Monday, December 14, 2009

High Court to decide if SWAT officer will get Fourth Amendment slap across the mouth

On the surface, the question seems simple and pragmatic: Does a Special Weapons and Tactics (SWAT) officer have a reasonable expectation of privacy in text messages sent from his work-issued pager – a pager used to make SWAT call-outs? Never mind the fact that SWAT officers, during the execution of their law enforcement duties, must always be mindful of the Fourth Amendment rights of ordinary citizens, and thus, would likely have a better than average understanding of Fourth Amendment law and privacy rights. It would seem that the SWAT officer in Quon v Arch Wireless Operating Co, Inc (9thCir, 91 EPD ¶43,233) could not have been anything but unreasonable in believing that the personal, and sometimes sexually explicit, text messages he sent from his work pager would be shielded from review by his employer.

As anyone prosecuting or defending criminal cases knows, police communications concerning criminal activity are generally discoverable – and are often subpoenaed by defense attorneys to determine whether Fourth Amendment rights have been violated. Further, under public disclosure laws, such as the California Records Act, records related to the conduct of public business may be subject to disclosure. Add to that potential media requests for police communications in high profile cases – the kind that involve SWAT teams – and disclosure of SWAT-related communications would seem predictable.

But the Ninth Circuit held that the City of Ontario, California violated the Fourth Amendment and state constitutional privacy rights of the SWAT officer, as well as the officers he texted, when, as part of a text message overage audit, it read transcripts of the messages the officer sent on his work-issued pager.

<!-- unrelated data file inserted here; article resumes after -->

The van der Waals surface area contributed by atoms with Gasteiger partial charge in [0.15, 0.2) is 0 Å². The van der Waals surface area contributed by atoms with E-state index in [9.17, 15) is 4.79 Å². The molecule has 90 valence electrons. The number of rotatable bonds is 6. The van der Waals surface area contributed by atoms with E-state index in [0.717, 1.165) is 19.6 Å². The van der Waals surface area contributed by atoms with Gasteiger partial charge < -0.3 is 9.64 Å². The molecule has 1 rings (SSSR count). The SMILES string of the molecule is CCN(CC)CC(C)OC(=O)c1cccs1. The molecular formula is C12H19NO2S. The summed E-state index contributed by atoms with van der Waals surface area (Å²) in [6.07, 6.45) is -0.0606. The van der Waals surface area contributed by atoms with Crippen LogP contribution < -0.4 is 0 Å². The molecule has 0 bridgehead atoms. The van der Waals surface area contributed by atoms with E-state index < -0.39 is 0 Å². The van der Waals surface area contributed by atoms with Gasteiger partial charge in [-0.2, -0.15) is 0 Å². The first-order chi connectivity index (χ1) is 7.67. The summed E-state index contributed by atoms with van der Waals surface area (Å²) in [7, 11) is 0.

Anything but simple. As illustrated by the sharply divided Ninth Circuit’s order denying panel rehearing and rehearing en banc, the legal issues and the interpretation of the facts in this case are anything but clear. For starters, the concurring order, written by Judge Wardlaw (who also authored the Ninth Circuit opinion), insists that the appeals court did not, in determining the reasonableness of the scope of the police department’s search in auditing the records, impose a “less intrusive means” test. Judge Ikuta, authoring the dissent, urges with equal force, that the panel, albeit without acknowledgement, did in fact apply such a test in its analysis – contrary to Supreme Court precedent. (Assuming the dissent is correct, the Ninth Circuit created a circuit split as to whether the “less intrusive means” analysis should be applied in determining the reasonableness of government activity under the Fourth Amendment.)

The concurrence and dissent also differ in their characterizations of the police department’s policies and practices related to privacy and auditing of the pagers. However, there clearly was no written policy specifically directed to the privacy of text messages transmitted by the pagers.

Certiorari granted. Today, the High Court granted the City of Ontario, California’s petition for certiorari (City of Ontario v Quon, USSCt, Dkt No 08-1332). The questions presented to the Court are:

1. Whether a SWAT team member has a reasonable expectation of privacy in text messages transmitted on his SWAT pager, where the police department has an official no-privacy policy but a non-policymaking lieutenant announced an informal policy of allowing some personal use of the pagers.

2. Whether the Ninth Circuit contravened this Court’s Fourth Amendment precedents and created a circuit conflict by analyzing whether the police department could have used “less intrusive methods” of reviewing text messages transmitted by a SWAT team member on his SWAT pager.

3. Whether individuals who send text messages to a SWAT team member’s SWAT pager have a reasonable expectation that their messages will be free from review by the recipient’s government employer.

Implications for private employers? Of course, these Fourth Amendment issues arise in the context of government employment. But private employers and employees may have a stake in the outcome, too. With employees using internet forums to make sometimes disparaging comments about employers, and their frequent use of company equipment to visit favorite websites and communicate with personal acquaintances, employers will increasingly monitor such use. It seems likely that the police department’s privacy policy, or lack of a policy specifically directed to the pagers, will play a significant role in the Supreme Court’s analysis. To that extent, the outcome will be at the very least, instructive, and perhaps even, will point the way for employers seeking to avoid liability for violating employee privacy interests.

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